Dramatic pictures capture destruction of seafront homes condemned by Hemsby erosion

Dramatic drone pictures have captured the moment specialist diggers moved in to demolish seafront homes left uninhabitable by coastal erosion.

Five homes at Hemsby near Great Yarmouth are to be torn down in the next few days.

They have been left unsafe after recent storms washed away the road in front of the properties.

Land under the houses on The Marrams in Hemsby, Norfolk has been badly affected by coastal erosion over the past decade.

Storms in November battered the cliff face again and saw a 100 metre section of road fall onto the beach below, leaving homes and several vehicles stranded.

Great Yarmouth Borough Council, with the permission of the owners, has ordered the demolition of five homes after they were found to be structurally unsafe.

A specialist digger is tearing the homes down and loading the debris into a truck on the beach. Credit: Terry Harris

Property owners had written goodbye messages on their homes before being forced to leave them for the last time.

Machinery has had to be used from the beach, because the road to the properties has fallen into the sea. Credit: Terry Harris

Great Yarmouth Borough Council said the demolition would be a complex task, taking up to four days because tides would restrict the hours that work could take place.

Councillor Carl Smith, leader of Great Yarmouth Borough Council, said: ''While we have known for some considerable time that more properties were at risk from erosion, this remains an extremely difficult time for those people who are losing their homes.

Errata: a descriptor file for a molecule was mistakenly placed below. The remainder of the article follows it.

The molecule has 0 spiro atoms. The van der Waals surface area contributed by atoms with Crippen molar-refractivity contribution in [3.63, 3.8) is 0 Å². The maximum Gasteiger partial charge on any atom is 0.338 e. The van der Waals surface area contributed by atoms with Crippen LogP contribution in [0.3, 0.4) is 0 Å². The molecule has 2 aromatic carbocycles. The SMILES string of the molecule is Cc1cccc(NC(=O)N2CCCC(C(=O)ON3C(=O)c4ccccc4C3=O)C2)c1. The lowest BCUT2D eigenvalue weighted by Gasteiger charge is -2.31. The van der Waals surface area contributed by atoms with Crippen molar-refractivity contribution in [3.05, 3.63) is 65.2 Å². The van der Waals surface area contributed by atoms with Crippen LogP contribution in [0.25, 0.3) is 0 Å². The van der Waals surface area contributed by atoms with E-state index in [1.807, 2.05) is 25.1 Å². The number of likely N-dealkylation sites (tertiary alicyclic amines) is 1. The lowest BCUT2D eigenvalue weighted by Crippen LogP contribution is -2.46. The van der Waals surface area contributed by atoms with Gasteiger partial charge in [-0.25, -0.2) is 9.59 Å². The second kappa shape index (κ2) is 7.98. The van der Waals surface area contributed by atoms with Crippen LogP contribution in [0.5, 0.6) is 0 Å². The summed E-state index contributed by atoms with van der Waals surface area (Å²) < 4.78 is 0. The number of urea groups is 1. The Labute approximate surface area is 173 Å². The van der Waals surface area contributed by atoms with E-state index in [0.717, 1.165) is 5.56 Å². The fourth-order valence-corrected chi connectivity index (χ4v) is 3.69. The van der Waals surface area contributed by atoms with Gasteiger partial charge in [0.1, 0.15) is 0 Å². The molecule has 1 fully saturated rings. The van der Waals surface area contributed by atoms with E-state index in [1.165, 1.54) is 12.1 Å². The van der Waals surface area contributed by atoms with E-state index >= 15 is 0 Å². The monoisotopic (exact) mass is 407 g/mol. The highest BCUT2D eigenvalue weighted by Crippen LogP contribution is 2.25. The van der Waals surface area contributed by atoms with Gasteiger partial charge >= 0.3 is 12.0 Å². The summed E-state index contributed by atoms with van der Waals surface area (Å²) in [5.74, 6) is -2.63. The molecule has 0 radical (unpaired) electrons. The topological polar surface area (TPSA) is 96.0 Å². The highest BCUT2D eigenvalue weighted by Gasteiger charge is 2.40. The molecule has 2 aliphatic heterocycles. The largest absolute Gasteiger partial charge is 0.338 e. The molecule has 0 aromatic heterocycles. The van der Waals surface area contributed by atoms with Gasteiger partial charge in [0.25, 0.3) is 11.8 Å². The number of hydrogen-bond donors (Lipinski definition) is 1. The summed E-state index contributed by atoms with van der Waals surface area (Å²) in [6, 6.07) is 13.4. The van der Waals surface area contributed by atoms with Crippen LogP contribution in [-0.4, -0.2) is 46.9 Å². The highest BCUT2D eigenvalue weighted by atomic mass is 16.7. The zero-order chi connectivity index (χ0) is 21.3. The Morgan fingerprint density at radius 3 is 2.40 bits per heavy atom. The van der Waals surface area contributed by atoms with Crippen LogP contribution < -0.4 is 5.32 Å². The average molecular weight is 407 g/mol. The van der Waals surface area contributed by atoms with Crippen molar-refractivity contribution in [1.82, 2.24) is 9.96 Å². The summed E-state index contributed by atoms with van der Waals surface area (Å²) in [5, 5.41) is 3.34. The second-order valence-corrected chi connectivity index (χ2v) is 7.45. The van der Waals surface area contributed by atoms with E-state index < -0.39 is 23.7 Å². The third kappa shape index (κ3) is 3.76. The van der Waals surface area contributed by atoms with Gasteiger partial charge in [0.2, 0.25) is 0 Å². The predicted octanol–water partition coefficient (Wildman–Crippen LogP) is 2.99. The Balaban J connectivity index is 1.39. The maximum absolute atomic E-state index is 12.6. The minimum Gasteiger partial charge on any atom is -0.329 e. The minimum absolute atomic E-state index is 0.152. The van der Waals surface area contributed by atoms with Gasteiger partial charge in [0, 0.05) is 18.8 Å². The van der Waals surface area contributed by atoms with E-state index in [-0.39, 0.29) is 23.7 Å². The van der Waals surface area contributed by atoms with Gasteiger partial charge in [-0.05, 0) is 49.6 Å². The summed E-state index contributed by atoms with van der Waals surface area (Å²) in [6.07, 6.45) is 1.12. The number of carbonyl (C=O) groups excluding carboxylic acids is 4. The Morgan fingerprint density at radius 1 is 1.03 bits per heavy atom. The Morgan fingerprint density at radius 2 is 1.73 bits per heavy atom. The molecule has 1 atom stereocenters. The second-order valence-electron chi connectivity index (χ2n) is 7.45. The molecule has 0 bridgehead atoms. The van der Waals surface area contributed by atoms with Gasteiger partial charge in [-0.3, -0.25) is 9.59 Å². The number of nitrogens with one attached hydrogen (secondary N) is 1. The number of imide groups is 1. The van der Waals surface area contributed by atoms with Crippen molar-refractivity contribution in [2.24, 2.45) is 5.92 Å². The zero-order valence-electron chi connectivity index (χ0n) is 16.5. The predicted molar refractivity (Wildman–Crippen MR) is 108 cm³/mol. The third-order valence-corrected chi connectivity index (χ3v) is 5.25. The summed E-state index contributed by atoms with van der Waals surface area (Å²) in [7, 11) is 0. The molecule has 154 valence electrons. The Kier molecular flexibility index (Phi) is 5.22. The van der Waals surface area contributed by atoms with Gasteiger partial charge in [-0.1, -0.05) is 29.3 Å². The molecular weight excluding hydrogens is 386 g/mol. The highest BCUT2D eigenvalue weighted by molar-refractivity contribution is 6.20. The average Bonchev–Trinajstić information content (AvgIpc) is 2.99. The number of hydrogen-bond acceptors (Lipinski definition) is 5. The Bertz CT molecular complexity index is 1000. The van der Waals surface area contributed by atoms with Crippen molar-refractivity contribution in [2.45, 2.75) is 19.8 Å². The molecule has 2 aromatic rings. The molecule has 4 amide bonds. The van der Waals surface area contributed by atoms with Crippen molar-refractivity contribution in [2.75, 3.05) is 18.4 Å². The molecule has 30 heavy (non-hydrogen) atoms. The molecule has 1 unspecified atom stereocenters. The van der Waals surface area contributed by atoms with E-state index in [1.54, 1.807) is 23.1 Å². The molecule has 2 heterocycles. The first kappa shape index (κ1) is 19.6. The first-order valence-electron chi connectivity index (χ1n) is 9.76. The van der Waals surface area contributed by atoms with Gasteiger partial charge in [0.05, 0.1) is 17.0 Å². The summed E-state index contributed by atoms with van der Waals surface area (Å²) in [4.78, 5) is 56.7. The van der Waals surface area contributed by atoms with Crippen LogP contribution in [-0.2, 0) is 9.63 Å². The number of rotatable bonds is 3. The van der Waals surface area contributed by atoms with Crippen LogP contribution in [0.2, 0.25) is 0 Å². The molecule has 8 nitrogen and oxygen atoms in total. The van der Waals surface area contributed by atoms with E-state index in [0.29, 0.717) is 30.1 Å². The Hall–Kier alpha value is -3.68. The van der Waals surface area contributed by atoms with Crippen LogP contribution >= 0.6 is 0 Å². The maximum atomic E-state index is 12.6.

"Our thoughts are with those affected and our staff have been working hard to provide support and welfare for those who need it.

''Unfortunately, continued erosion on this stretch of coastline is inevitable and we are working hard with our partners and other agencies to work out how we best adapt to the changing shape of our coast in the coming years.''

The first house was quickly reduced to rubble by the heavy machinery Credit: Terry Harris

The Environment Agency has spent £460m on flood and coastal defence schemes in Norfolk, Suffolk and Essex since 2013 but admits not everywhere can be protected from the sea.

Want a quick and expert briefing on the biggest news stories? Listen to our latest podcasts to find out What You Need To Know